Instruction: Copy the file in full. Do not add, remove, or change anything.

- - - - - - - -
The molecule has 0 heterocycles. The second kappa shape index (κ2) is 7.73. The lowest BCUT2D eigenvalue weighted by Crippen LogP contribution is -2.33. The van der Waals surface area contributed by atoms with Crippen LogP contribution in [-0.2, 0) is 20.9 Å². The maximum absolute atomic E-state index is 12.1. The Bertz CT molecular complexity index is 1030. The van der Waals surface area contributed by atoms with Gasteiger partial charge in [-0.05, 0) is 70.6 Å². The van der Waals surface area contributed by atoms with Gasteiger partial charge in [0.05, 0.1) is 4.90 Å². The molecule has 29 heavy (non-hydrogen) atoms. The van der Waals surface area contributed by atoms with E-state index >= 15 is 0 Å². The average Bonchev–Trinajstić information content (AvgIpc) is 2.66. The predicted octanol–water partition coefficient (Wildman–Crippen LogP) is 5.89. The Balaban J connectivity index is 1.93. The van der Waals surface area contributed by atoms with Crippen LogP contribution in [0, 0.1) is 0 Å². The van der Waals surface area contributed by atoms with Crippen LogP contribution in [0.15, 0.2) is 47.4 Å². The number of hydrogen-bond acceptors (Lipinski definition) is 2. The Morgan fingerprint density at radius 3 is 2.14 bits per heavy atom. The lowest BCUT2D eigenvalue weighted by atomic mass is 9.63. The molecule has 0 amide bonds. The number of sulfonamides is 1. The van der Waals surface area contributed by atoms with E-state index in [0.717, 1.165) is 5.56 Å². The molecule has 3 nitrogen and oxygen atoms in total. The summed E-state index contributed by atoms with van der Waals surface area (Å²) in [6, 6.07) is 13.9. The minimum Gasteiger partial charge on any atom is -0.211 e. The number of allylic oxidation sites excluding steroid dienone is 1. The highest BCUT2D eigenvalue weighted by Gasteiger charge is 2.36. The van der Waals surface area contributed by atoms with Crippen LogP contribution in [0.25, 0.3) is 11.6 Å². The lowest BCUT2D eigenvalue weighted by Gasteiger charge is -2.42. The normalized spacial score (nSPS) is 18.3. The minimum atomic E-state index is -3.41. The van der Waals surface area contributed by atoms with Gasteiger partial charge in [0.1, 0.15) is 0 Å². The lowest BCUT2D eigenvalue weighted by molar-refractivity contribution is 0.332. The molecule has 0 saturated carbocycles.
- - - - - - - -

The molecule has 0 heterocycles. The second kappa shape index (κ2) is 7.73. The lowest BCUT2D eigenvalue weighted by Crippen LogP contribution is -2.33. The van der Waals surface area contributed by atoms with Crippen LogP contribution in [-0.2, 0) is 20.9 Å². The maximum absolute atomic E-state index is 12.1. The Bertz CT molecular complexity index is 1030. The van der Waals surface area contributed by atoms with Gasteiger partial charge in [-0.05, 0) is 70.6 Å². The van der Waals surface area contributed by atoms with Gasteiger partial charge in [0.05, 0.1) is 4.90 Å². The molecule has 29 heavy (non-hydrogen) atoms. The van der Waals surface area contributed by atoms with E-state index >= 15 is 0 Å². The average Bonchev–Trinajstić information content (AvgIpc) is 2.66. The predicted octanol–water partition coefficient (Wildman–Crippen LogP) is 5.89. The Balaban J connectivity index is 1.93. The van der Waals surface area contributed by atoms with Crippen LogP contribution in [0, 0.1) is 0 Å². The van der Waals surface area contributed by atoms with Crippen LogP contribution in [0.15, 0.2) is 47.4 Å². The number of hydrogen-bond acceptors (Lipinski definition) is 2. The Morgan fingerprint density at radius 3 is 2.14 bits per heavy atom. The lowest BCUT2D eigenvalue weighted by atomic mass is 9.63. The molecule has 0 amide bonds. The number of sulfonamides is 1. The van der Waals surface area contributed by atoms with E-state index in [0.717, 1.165) is 5.56 Å². The molecule has 3 nitrogen and oxygen atoms in total. The summed E-state index contributed by atoms with van der Waals surface area (Å²) in [6, 6.07) is 13.9. The minimum Gasteiger partial charge on any atom is -0.211 e. The number of allylic oxidation sites excluding steroid dienone is 1. The highest BCUT2D eigenvalue weighted by Gasteiger charge is 2.36. The van der Waals surface area contributed by atoms with Crippen LogP contribution in [0.25, 0.3) is 11.6 Å². The lowest BCUT2D eigenvalue weighted by Gasteiger charge is -2.42. The normalized spacial score (nSPS) is 18.3. The minimum atomic E-state index is -3.41. The van der Waals surface area contributed by atoms with Gasteiger partial charge in [0.1, 0.15) is 0 Å². The lowest BCUT2D eigenvalue weighted by molar-refractivity contribution is 0.332. The molecule has 0 saturated carbocycles.